Parliament, Wednesday, 24 February 2021 – A delegation from the Department of Trade and Industry appeared before the Portfolio Committee on Trade and Industry yesterday to present a briefing on progress with the finalisation of its master plans, which are aimed at bringing about inclusive industrial development and job creation in various sectors of the South African economy.

Four master plans have been finalised, for poultry, sugar, textiles and leather footwear, and automotive manufacturing. According to the department’s Deputy Director, Ms Thandi Phele, the plans are meant to reconstruct and give effect to the economic recovery plan trajectory, which was launched recently to much optimism.

At the heart of these plans, she said, is the social compact that will ensure buy-in from critical partners and relevant stakeholders, and which will contribute to the plans’ success. She told the committee that the plans will move South Africa away from a state-centric developmental approach.

Ms Phele said the poultry master plan is on course to save 54 000 jobs and create 3 600 new ones. It will drive the export of white meat more vigorously than ever before. To date, well over R365 million has been invested in this sector, which led to an accumulated R1.14 billion against the R1.7 billion initially projected.

She further reported that due to the interventions arising from the master plans, the value chain from retail clothing, textiles and leather footwear is now estimated at R74 billion. It is projected to create 212 000 jobs, 120 000 of which will come from the retail sector.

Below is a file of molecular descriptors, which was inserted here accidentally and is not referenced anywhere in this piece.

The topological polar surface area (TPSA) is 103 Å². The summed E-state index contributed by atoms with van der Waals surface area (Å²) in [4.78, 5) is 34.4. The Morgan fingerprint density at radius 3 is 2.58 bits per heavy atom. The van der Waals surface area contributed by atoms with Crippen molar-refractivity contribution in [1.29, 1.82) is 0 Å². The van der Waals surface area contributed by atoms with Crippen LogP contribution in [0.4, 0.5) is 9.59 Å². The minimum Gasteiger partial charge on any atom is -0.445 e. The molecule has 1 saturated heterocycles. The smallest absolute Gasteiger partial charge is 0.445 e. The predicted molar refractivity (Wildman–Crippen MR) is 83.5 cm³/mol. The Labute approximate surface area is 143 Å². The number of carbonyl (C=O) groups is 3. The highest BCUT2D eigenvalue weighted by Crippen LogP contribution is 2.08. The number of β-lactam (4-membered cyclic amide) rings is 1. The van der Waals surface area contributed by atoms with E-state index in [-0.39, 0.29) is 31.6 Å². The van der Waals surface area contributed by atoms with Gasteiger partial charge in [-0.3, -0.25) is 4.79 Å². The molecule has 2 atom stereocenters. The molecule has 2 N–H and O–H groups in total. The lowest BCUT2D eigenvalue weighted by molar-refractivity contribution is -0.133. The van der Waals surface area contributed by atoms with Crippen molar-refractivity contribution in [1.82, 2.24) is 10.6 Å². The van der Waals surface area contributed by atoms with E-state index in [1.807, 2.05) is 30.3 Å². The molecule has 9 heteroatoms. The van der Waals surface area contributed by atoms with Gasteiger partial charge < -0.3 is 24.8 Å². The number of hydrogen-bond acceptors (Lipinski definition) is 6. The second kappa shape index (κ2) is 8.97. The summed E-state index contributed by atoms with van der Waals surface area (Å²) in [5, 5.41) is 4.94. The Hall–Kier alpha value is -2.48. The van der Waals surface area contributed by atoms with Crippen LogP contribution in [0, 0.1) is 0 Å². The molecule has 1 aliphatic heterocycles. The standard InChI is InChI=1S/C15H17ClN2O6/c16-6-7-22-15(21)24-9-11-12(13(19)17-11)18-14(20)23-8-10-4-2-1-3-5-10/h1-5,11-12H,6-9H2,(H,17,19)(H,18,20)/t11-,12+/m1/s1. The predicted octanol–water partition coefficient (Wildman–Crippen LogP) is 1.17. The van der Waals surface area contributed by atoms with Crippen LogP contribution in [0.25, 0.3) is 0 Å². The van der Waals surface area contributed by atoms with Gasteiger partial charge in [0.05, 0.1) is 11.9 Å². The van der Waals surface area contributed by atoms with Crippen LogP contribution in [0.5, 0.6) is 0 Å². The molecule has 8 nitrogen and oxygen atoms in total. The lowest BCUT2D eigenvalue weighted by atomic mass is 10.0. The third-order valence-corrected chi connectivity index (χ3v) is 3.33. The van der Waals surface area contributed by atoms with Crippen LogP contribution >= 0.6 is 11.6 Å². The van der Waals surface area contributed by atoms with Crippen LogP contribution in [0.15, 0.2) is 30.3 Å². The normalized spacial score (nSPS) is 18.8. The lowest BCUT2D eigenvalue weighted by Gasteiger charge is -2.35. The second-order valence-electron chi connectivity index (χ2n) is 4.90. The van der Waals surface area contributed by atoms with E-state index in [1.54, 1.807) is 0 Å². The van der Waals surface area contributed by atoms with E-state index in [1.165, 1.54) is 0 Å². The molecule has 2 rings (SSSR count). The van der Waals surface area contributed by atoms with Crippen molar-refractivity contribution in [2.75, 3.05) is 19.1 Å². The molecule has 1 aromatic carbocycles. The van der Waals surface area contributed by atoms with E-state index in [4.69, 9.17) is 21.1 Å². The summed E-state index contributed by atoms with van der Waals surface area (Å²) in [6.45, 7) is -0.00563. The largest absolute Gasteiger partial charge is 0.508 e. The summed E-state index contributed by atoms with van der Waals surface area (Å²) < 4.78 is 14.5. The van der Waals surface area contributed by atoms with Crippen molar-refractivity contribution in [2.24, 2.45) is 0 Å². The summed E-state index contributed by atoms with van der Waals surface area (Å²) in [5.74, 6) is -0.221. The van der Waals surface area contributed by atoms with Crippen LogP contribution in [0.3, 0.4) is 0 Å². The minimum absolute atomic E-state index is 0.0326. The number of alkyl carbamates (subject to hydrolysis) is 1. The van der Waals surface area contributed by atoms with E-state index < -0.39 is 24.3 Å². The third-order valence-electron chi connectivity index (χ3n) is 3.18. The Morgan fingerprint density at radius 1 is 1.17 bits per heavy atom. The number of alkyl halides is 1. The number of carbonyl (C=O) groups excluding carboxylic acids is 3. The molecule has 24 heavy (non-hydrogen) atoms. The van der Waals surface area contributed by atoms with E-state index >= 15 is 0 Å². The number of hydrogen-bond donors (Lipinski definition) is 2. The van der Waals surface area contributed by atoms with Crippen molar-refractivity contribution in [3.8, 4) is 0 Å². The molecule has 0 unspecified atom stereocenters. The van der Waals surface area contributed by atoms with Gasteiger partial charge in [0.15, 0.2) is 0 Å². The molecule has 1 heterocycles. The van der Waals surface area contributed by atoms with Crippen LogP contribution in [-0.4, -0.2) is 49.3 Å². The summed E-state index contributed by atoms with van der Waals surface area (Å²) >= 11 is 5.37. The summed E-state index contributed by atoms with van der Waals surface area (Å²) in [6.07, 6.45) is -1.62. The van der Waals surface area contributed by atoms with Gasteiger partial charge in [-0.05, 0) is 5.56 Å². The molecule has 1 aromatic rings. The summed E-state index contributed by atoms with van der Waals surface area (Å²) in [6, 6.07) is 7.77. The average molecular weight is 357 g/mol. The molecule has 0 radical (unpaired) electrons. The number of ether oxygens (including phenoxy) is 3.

The automotive manufacturing master plan has been boosted by the R15.8 billion committed by Ford to the Tshwane Auto Hub and a R10 billion investment by Mercedes-Benz. “These developments are set to improve the competitiveness of our car production capacity from 600 000 to 1.2 million cars in 2024,” Ms Phele said.

The sugar industry master plan is seen as a critical intervention in rural development. As such, it targets the 19 300 black sugar growers and has set aside R1 billion to support transformation in the industry to make it more inclusive.

On compliance to localisation policy, the committee heard that the forthcoming Procurement Bill will include regulations and sanctions for those who do not comply.

The Chairperson of the committee, Mr Duma Nkosi, told the department that to have protected growth “we need to design a local procurement instrument”. He added: “It’s only when we have such an instrument that the ideal of the localisation of production can be realised. The Procurement Bill is one such instrument and will go a long way in fulfilling the core objectives of these master plans.”

Furthermore, Mr Nkosi said: “We would like these plans to be implemented to not remain as ideas. It’s one thing to come up with plans, it’s another to ensure that they get implemented. We have heard of many plans before that never see the light of the day. Our interest now is to see these plans implemented; that is what matters to us as a committee.”


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